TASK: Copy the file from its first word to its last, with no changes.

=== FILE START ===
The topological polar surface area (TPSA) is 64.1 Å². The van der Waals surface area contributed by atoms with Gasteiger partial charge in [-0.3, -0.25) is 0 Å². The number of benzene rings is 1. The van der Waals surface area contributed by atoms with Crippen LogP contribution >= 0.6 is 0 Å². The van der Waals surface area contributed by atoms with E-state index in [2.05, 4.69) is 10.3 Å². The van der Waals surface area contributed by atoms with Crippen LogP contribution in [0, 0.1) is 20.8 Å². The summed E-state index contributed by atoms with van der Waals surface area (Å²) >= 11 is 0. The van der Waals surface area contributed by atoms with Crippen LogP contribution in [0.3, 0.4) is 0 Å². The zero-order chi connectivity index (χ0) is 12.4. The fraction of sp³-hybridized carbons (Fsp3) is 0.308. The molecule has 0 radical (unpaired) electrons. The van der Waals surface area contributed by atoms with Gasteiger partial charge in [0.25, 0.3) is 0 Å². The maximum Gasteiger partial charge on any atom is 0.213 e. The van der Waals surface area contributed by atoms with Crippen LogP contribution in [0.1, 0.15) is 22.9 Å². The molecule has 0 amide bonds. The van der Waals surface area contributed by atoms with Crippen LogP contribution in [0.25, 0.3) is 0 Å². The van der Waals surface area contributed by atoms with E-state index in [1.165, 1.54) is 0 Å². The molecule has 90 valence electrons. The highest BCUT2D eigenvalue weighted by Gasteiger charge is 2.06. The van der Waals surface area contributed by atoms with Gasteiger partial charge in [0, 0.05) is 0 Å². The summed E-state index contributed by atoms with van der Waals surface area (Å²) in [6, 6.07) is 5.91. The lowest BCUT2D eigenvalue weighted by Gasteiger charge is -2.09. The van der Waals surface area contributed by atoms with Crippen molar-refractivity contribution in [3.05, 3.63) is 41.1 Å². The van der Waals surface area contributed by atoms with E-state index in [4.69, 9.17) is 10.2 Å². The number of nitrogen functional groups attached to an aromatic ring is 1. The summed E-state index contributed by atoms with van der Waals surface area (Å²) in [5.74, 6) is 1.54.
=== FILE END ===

The topological polar surface area (TPSA) is 64.1 Å². The van der Waals surface area contributed by atoms with Gasteiger partial charge in [-0.3, -0.25) is 0 Å². The number of benzene rings is 1. The van der Waals surface area contributed by atoms with Crippen LogP contribution >= 0.6 is 0 Å². The van der Waals surface area contributed by atoms with E-state index in [2.05, 4.69) is 10.3 Å². The van der Waals surface area contributed by atoms with Crippen LogP contribution in [0, 0.1) is 20.8 Å². The summed E-state index contributed by atoms with van der Waals surface area (Å²) >= 11 is 0. The van der Waals surface area contributed by atoms with Crippen LogP contribution in [0.3, 0.4) is 0 Å². The zero-order chi connectivity index (χ0) is 12.4. The fraction of sp³-hybridized carbons (Fsp3) is 0.308. The molecule has 0 radical (unpaired) electrons. The van der Waals surface area contributed by atoms with Gasteiger partial charge in [0.25, 0.3) is 0 Å². The maximum Gasteiger partial charge on any atom is 0.213 e. The van der Waals surface area contributed by atoms with Crippen LogP contribution in [0.1, 0.15) is 22.9 Å². The molecule has 0 amide bonds. The van der Waals surface area contributed by atoms with Crippen LogP contribution in [0.25, 0.3) is 0 Å². The van der Waals surface area contributed by atoms with E-state index in [1.165, 1.54) is 0 Å². The molecule has 90 valence electrons. The highest BCUT2D eigenvalue weighted by Gasteiger charge is 2.06. The van der Waals surface area contributed by atoms with Gasteiger partial charge in [0, 0.05) is 0 Å². The summed E-state index contributed by atoms with van der Waals surface area (Å²) in [6, 6.07) is 5.91. The lowest BCUT2D eigenvalue weighted by Gasteiger charge is -2.09. The van der Waals surface area contributed by atoms with Crippen molar-refractivity contribution in [3.05, 3.63) is 41.1 Å². The van der Waals surface area contributed by atoms with E-state index in [4.69, 9.17) is 10.2 Å². The number of nitrogen functional groups attached to an aromatic ring is 1. The summed E-state index contributed by atoms with van der Waals surface area (Å²) in [5.74, 6) is 1.54.